"I didn't ask her for help on my homework again. Unfortunately the work my school gave me in elementary school pretty much required adult supervision, so I just do as much as I could and lie if my mom asked. This of course made my grades suffer. My grades recovered around grade 7, because I had taught myself to study and didn't need adult help."

"She choked me like that on several occasions, because she really didn't need a reason to be violent. At some point I realized that she never touched my brothers. She stopped once I had grown to be taller than her at around the age of thirteen. Then if she was angry she'd scream at me, and threaten to call the police and tell them that I attacked her."

- dring157


"I woke up during surgery when I had cancer, the vein they were using for the anesthetic collapsed and I wasn't being dosed. I woke up, punched a nurse in the head, yanked out my intubation equipment, aspirated, then proceeded to fight 11 doctors nurses and guards while they fuzzy cuffed my cancer riddled self to the bed. Stayed in a 6 day induced coma after that."

- Stryker2279

The Bad Guy

"Mine wasn't as traumatising as others I'm reading in this thread but here we go: my dad knows some dodgy people. That's because when he was younger he dropped out of school to play guitar and do drugs etc, until he hit 30 and changed completely lifestyle, when he met my mother and started getting into religion etc. My town is fairly small, so when you went around the centre you'd often meet these people, and although my dad wasn't friend with these people anymore, he'd still stop and say hi."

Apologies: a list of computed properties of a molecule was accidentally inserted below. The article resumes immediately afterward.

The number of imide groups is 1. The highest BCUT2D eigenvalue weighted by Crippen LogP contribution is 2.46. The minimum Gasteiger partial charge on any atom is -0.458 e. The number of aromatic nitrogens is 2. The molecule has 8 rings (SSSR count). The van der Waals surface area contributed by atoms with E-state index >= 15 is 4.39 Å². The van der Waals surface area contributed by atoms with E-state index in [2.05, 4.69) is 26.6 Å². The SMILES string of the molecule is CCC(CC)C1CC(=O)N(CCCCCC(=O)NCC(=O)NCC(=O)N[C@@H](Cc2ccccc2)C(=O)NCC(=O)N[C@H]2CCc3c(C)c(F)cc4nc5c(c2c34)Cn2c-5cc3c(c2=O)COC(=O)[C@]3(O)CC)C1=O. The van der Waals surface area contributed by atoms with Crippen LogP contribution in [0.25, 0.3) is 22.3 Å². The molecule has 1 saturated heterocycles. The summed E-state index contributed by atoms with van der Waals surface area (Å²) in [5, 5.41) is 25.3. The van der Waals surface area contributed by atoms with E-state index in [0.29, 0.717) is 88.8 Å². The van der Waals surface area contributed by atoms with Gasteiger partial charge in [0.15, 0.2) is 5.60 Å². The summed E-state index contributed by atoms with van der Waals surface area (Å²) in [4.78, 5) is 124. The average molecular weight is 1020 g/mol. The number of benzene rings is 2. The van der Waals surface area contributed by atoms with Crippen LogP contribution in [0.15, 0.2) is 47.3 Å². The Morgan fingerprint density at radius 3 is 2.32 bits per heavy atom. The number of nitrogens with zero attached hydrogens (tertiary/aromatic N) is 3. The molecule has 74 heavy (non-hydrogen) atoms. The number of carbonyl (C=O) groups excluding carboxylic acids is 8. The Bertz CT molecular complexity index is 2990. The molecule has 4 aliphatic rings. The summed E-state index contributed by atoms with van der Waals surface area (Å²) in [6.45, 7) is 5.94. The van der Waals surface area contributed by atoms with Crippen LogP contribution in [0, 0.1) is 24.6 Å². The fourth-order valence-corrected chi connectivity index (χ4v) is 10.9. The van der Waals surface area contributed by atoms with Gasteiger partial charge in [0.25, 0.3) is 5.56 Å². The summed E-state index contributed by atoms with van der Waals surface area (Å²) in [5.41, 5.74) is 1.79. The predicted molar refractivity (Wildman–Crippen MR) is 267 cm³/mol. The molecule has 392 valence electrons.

"One time, I was about 6-7 yo, we meet one of them, and after he take my hands and compliments me, he grabs me and start running. My dad runs after him and eventually stop him by grabbing him by an arm and almost getting him on the floor. My dad told me he just wanted to play with me, like a game. Thinking about it now, it gives me chills."

- tommymila


"Mild for most people, but trauma is trauma. My third grade teacher slammed the lid of the piano down on my little hands and screamed in my face "nobody wants to hear you play!" I am still struggling with that as a 61 year old musician. The crap sticks in your head."

- electric29


"When I was 7 my dad, sister, and I got into a motorcycle crash. We were passing by a curve and there was a dog crossing the road, my dad didn't want to hit the dog so he swerved right. For some reason the dog decided to run back to the other side of the road, and it hit the back wheel of the motorcycle. My dad lost control and the motorcycle ended up falling. We were going a bit fast and I was in front, so when the motorcycle fell it kind of just kept drifting for 6 more feet with my face being dragged."